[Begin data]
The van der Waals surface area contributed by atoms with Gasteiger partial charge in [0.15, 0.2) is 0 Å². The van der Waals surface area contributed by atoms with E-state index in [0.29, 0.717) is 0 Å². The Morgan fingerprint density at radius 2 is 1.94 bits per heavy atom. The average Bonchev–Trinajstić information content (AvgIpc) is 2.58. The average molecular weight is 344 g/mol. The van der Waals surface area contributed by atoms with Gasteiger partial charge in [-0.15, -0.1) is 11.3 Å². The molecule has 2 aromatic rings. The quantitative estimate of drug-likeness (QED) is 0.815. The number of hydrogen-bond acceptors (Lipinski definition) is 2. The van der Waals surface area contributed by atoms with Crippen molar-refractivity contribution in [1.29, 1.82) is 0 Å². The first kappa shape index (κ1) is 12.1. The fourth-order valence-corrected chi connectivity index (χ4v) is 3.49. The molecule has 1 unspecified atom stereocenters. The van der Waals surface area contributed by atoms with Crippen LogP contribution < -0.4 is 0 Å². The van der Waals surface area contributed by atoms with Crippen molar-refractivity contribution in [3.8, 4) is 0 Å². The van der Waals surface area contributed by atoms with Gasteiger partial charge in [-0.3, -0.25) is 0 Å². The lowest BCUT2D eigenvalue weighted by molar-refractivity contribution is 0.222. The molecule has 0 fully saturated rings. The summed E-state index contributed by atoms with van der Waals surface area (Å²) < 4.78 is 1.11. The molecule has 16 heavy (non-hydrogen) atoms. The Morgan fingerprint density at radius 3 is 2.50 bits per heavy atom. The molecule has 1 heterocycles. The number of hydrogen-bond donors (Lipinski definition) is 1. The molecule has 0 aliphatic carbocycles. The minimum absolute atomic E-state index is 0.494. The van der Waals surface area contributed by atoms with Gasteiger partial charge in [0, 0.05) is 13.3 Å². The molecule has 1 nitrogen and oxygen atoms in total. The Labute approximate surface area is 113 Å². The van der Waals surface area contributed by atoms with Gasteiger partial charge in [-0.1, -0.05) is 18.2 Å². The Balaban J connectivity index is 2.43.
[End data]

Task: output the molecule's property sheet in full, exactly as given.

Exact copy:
The van der Waals surface area contributed by atoms with Gasteiger partial charge in [0.15, 0.2) is 0 Å². The van der Waals surface area contributed by atoms with E-state index in [0.29, 0.717) is 0 Å². The Morgan fingerprint density at radius 2 is 1.94 bits per heavy atom. The average Bonchev–Trinajstić information content (AvgIpc) is 2.58. The average molecular weight is 344 g/mol. The van der Waals surface area contributed by atoms with Gasteiger partial charge in [-0.15, -0.1) is 11.3 Å². The molecule has 2 aromatic rings. The quantitative estimate of drug-likeness (QED) is 0.815. The number of hydrogen-bond acceptors (Lipinski definition) is 2. The van der Waals surface area contributed by atoms with Crippen molar-refractivity contribution in [1.29, 1.82) is 0 Å². The first kappa shape index (κ1) is 12.1. The fourth-order valence-corrected chi connectivity index (χ4v) is 3.49. The molecule has 1 unspecified atom stereocenters. The van der Waals surface area contributed by atoms with Crippen LogP contribution < -0.4 is 0 Å². The van der Waals surface area contributed by atoms with Crippen molar-refractivity contribution in [3.8, 4) is 0 Å². The van der Waals surface area contributed by atoms with Gasteiger partial charge in [-0.3, -0.25) is 0 Å². The lowest BCUT2D eigenvalue weighted by molar-refractivity contribution is 0.222. The molecule has 0 fully saturated rings. The summed E-state index contributed by atoms with van der Waals surface area (Å²) < 4.78 is 1.11. The molecule has 16 heavy (non-hydrogen) atoms. The Morgan fingerprint density at radius 3 is 2.50 bits per heavy atom. The molecule has 1 heterocycles. The number of hydrogen-bond donors (Lipinski definition) is 1. The molecule has 0 aliphatic carbocycles. The minimum absolute atomic E-state index is 0.494. The van der Waals surface area contributed by atoms with Gasteiger partial charge in [0, 0.05) is 13.3 Å². The molecule has 1 nitrogen and oxygen atoms in total. The Labute approximate surface area is 113 Å². The van der Waals surface area contributed by atoms with Gasteiger partial charge in [-0.1, -0.05) is 18.2 Å². The Balaban J connectivity index is 2.43.